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Let $X_1,X_2,\ldots,X_n$ be i.i.d variables having a Pareto distribution with density $$f(x)=\frac{a\theta^a}{x^{a+1}}1_{x>\theta}\,,$$ where $a,\theta>0$. What is the distribution of $\sum\limits_{j=1}^n \ln\left(\frac{X_{(j)}}{X_{(1)}}\right)$ ?

Suppose $\mathsf{Gamma}(p,\alpha)$ denotes the density $g(t)\propto e^{-\alpha t}t^{p-1}1_{t>0}$.

We have $$T=\sum_{j=1}^n\ln\left(\frac{X_{(j)}}{X_{(1)}}\right)=\sum_{j=1}^n\ln(X_{(j)})-n\ln(X_{(1)})=\sum_{j=1}^n \ln X_j-n\ln X_{(1)}$$

Now,

\begin{align}&\ln(X_j/\theta)\stackrel{\text{i.i.d}}{\sim}\mathsf{Exp}\text{ with mean }1/a\qquad,\,j=1,\ldots,n \\&\implies\sum_{j=1}^n\ln(X_j/\theta)=\sum_{j=1}^n\ln X_j-n\ln \theta\sim\mathsf{Gamma}(n,a) \end{align}

I could show that $X_{(1)}$ has another Pareto density, so that $$\ln\left(\frac{X_{(1)}}{\theta}\right)=\ln X_{(1)}-\ln \theta \sim \mathsf{Exp}\text{ with mean }1/(na)$$

Not sure if the last two facts help me get the exact distribution of $T$.


Edit:

Turns out this was rather simple had I simply rewritten $T$ as

$$T=\sum_{j=1}^n \ln\left(\frac{X_j}{X_{(1)}}\right)=\sum_{j=1}^n(\ln X_j-\ln X_{(1)})=\sum_{j=1}^n (Y_j-Y_{(1)})\,,$$

where $Y_j=\ln (X_j/\theta)$. Since $aY_j\sim\mathsf{Exp}(1)$, using this result I have $a T\sim \mathsf{Gamma}(n-1,1)$.

This is equivalent to $T\sim \mathsf{Gamma}(n-1,a)$ or $2aT\sim \chi^2_{2n-2}$.

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    $\begingroup$ The first approach ignores the correlation between $\sum_{j=1}^n\ln X_j$ and $\ln X_{(1)}$ $\endgroup$ – Xi'an May 12 '18 at 20:51
  • $\begingroup$ Yes, I noticed that they are not independent. $\endgroup$ – StubbornAtom May 12 '18 at 20:55
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A simpler approach might be to use the fact that if $x \sim \text{Pareto}(\theta,a)$, then conditioning upon $x \geq b$ results in $x \sim \text{Pareto}(b,a)$. Consequently, $x | x_{(1)} \sim \text{Pareto}(x_{(1)}, a)$, except for the single observation corresponding to $x_{(1)}$. When we then take the ratio $x/x_{(1)}$, we are rescaling $x$ by its minimum value, and the resulting variate has a $\text{Pareto}(1, a)$ distribution, independent of $x_{(1)}$.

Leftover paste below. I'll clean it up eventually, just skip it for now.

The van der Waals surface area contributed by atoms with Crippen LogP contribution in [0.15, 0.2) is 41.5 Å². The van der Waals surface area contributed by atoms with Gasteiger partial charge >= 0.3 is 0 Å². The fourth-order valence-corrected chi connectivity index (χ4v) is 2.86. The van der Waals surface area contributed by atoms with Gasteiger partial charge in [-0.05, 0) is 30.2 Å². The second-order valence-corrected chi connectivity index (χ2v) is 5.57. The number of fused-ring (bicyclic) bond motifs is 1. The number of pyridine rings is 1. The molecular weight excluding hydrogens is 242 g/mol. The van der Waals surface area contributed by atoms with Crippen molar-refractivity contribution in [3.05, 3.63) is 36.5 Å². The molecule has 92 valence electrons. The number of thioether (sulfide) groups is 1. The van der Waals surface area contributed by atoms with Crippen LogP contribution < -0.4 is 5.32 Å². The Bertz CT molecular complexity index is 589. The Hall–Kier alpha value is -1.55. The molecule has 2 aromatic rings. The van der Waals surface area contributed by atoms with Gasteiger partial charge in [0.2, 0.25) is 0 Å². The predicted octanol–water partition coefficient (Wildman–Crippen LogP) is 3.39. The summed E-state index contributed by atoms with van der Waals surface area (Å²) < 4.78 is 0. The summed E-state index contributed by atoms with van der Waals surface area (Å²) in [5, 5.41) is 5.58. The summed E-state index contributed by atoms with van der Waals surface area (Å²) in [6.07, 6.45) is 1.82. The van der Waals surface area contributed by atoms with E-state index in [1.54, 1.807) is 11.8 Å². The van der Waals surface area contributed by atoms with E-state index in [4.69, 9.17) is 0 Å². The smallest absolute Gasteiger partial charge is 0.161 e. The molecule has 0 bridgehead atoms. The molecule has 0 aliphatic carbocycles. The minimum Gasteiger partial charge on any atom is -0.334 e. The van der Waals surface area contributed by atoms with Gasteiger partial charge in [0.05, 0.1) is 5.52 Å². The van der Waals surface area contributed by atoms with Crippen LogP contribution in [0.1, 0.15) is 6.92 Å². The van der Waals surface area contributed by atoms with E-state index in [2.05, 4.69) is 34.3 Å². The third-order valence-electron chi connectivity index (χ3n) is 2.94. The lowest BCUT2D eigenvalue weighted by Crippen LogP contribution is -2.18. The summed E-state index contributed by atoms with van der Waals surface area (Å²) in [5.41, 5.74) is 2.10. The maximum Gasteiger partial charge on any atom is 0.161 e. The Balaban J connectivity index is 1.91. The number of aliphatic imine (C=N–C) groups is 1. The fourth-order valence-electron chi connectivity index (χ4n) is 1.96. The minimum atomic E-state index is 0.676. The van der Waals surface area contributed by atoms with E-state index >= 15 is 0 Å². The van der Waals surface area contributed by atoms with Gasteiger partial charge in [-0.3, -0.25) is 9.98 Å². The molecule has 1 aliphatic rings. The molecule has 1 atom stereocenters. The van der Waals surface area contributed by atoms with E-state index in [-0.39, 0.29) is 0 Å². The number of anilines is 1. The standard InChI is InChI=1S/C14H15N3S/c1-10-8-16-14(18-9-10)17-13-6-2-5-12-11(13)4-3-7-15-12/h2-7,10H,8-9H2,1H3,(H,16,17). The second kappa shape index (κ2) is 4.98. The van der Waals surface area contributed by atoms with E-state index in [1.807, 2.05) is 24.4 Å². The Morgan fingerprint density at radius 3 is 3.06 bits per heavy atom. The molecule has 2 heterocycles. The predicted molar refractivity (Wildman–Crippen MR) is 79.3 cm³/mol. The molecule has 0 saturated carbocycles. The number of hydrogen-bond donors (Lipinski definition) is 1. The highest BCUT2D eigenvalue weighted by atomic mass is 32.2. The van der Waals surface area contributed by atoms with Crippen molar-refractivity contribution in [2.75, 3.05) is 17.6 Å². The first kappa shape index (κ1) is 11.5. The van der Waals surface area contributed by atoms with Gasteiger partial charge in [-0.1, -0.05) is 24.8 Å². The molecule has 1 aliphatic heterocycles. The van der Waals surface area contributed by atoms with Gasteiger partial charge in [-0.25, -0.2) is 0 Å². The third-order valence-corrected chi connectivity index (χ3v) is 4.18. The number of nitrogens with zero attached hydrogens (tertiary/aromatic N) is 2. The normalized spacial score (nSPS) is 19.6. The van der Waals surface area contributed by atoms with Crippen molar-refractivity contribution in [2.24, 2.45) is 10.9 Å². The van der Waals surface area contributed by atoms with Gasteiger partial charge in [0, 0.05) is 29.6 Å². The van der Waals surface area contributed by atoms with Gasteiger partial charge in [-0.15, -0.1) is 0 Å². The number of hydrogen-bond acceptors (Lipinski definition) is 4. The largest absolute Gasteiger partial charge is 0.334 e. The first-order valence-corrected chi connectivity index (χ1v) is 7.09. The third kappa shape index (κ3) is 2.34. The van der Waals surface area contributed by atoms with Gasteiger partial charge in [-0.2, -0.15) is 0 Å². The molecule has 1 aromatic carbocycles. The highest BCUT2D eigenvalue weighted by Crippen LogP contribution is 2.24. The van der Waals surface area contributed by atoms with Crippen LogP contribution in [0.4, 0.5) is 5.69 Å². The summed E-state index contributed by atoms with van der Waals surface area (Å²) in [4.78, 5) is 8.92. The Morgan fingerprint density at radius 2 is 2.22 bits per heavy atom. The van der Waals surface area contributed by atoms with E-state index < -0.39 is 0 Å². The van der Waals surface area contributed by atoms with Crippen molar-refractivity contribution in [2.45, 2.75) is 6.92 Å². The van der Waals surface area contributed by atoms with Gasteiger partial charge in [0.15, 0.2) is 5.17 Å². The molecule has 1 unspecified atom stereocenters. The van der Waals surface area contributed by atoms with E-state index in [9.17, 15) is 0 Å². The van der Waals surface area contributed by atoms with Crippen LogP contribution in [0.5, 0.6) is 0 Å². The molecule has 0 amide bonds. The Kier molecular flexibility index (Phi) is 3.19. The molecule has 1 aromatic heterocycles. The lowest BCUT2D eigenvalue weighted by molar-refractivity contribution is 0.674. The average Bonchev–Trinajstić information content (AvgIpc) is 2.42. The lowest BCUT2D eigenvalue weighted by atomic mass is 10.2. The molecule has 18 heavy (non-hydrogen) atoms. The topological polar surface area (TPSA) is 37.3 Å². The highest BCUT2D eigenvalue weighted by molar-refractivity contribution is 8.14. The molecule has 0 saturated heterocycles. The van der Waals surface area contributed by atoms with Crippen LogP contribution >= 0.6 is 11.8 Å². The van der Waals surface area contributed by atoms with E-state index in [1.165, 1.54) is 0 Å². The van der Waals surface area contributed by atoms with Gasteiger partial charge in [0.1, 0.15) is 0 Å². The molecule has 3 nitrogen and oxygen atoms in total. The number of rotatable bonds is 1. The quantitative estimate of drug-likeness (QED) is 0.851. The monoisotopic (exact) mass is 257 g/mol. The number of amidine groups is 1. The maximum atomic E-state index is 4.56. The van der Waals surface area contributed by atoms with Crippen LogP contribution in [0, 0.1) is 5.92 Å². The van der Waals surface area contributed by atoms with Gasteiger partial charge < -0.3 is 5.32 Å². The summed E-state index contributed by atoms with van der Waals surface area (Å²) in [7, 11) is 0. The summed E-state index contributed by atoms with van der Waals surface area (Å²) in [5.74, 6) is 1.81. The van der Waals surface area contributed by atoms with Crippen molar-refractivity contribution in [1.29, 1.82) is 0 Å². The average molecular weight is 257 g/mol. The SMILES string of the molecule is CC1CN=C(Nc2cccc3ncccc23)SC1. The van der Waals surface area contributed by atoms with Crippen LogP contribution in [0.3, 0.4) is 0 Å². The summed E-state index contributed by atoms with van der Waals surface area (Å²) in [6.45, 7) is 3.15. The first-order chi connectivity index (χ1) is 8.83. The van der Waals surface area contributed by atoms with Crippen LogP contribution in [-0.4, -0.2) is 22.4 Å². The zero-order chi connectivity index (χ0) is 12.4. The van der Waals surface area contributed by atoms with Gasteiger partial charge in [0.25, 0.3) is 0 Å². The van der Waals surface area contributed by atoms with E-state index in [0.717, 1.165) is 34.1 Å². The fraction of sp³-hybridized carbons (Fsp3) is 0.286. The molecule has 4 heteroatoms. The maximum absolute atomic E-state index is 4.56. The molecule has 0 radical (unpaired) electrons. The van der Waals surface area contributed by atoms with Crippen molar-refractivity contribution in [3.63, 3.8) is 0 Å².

Therefore, if we don't pay attention to the rank of the $x_i$ in the sample, the ratios $x_i/x_{(1)} \sim \text{Pareto}(1,a)$ and are independent (except for the observation corresponding to $x_{(1)}$, which is equal to 1.)

This, combined with the fact that the log of a $\text{Pareto}(1,a)$ variate is distributed $\text{Exponential}(a)$, and the sum of $n-1$ i.i.d. variates $\sim \text{Exponential}(a)$ is $\sim \text{Gamma}(n-1,a)$, leads directly to the result that the sum

$$\sum_{j=1}^n \ln\left(\frac{X_{(j)}}{X_{(1)}}\right) \sim \text{Gamma}(n-1,a)$$

where the $n-1$ comes from the fact that exactly one of the ratios will have value $1$, hence $\log(\cdot) = 0$, leaving $n-1$ nonzero terms in the sum.

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  • $\begingroup$ I think you missed saying $x_{(1)}$ is independent of $x_i/x_{(1)}$ in the last sentence of the first paragraph. $\endgroup$ – StubbornAtom May 13 '18 at 6:05
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    $\begingroup$ That's implied by the point of the next to last sentence, admittedly not nearly as clearly stated as it might have been - the ratio and $x_{(1)}$ are independent. $\endgroup$ – jbowman May 13 '18 at 13:57

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